Breitbart News Tries to Go Mainstream

The scrappy, outsider publication has never enjoyed this much prominence—but it’s discovering that success brings its own challenges.

Carlos Barria / Reuters

The mainstreaming of Breitbart News is well under way.

The right-wing outlet founded by the late Andrew Breitbart has taken on an increased importance in the Trump era, morphing into the main pro-Trump news organ over the course of the campaign. And recent changes reflect the site’s outsize status in the new Washington; two of its writers are joining the site’s former chairman in the Trump White House, and the site has hired journalists from mainstream outlets, and is in the process of trying to hire more. Once considered fringe, the site is now approaching establishment status, just as Trump’s populist-nationalist ideology went mainstream, taking over the Republican Party and finally the White House.

Breitbart’s former chairman Steve Bannon becoming the White House’s chief strategist was a clear enough signal that Breitbart had arrived in the upper echelons of power, but other indications are adding up to reinforcing it. Staff writer Julia Hahn, a favorite of Bannon and fierce critic of House Speaker Paul Ryan, is reportedly joining the White House in a policy role. And national-security editor Sebastian Gorka—who was paid by the Trump campaign for consulting work while still on the Breitbart masthead—is reportedly joining the National Security Council.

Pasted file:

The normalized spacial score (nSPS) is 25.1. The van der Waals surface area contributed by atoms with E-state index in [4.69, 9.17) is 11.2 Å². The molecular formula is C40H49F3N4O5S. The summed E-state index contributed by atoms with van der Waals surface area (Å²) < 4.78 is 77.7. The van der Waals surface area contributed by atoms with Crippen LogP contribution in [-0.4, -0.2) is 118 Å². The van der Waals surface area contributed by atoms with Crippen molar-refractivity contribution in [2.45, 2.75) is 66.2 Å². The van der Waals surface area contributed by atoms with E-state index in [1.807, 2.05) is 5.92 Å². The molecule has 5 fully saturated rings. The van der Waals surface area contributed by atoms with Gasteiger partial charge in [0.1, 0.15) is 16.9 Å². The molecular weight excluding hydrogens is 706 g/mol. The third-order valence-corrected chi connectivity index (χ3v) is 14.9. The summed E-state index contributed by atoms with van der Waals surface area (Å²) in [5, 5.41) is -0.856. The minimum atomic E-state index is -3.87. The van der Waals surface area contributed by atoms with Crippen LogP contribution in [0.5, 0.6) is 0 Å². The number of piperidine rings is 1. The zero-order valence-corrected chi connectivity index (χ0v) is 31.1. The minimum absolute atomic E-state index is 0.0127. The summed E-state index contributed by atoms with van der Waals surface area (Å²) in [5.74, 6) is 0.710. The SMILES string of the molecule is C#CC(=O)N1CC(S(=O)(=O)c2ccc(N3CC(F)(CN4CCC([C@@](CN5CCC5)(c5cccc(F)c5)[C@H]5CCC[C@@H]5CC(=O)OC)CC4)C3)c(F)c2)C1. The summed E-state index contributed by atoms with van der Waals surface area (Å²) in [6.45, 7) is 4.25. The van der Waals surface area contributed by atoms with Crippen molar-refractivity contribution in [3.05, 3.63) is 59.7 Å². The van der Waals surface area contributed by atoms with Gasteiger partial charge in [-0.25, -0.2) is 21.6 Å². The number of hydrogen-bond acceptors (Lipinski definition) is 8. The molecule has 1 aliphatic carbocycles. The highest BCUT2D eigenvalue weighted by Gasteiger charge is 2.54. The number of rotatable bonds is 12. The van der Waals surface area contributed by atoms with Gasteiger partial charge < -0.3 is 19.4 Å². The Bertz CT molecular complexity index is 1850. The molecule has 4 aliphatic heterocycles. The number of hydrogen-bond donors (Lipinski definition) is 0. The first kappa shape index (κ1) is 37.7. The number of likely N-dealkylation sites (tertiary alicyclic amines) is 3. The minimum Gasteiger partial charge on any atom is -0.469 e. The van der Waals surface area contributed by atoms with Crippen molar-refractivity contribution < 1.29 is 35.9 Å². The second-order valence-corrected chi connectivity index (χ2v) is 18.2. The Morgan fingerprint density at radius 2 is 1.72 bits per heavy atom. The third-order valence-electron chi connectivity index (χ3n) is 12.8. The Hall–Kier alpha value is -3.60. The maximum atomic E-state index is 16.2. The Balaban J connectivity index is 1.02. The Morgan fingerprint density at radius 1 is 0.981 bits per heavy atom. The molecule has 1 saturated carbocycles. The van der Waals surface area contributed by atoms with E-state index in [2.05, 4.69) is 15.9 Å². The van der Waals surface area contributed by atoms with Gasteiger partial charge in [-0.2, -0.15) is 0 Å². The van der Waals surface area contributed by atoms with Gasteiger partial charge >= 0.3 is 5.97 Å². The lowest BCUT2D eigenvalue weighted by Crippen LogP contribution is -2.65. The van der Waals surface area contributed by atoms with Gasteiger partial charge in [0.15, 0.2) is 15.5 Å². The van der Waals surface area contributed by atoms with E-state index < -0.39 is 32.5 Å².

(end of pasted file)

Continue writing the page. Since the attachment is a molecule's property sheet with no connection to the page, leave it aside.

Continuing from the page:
Meanwhile, Breitbart has hired John Carney from The Wall Street Journal, and announced three other new hires, as first reported in Axios on Tuesday: Kristina Wong from The Hill, Sam Chi from Real Clear Politics, and Sean Moran from Americans for Prosperity. According to a Breitbart News staffer who spoke on condition of anonymity because they weren’t authorized to speak publicly, the site is trying to recruit from Politico as well.

Add to this the fact that Breitbart is planning to expand internationally; the company has outposts in Jerusalem, Rome, and London, and is planning to add France and Germany to the mix as well as reportedly expanding in Italy—a further sign of the site’s ambitions.

The changes mark a significant shift for Breitbart, which has always fashioned itself as a rule-breaking band of outsiders challenging the establishment. But when you’ve become a favorite of a consummate Washington insider like Mike Allen—he recently went on Breitbart’s SiriusXM show to say that “we admire so much what's been built at Breitbart” and “one of the things that we like about Breitbart is you do things that other people aren't”—it’s difficult to maintain a firm hold on that impish, irreverent image.

Instead, competing with mainstream outlets has become the new priority.

“I’m building The New York Times,” Breitbart’s Washington political editor Matt Boyle told me. “That’s what I’m doing right now. I’m building a journalistic enterprise that’s designed to replace all of you.”

Boyle has reportedly, in the past, floated himself as a potential White House press secretary, though he denies that he wants to work in the administration.

According to the current Breitbart staffer, journalists from mainstream outlets started reaching out to the site about jobs after the election, seeing an opportunity for greater access to the new administration in a place like Breitbart than at other outlets.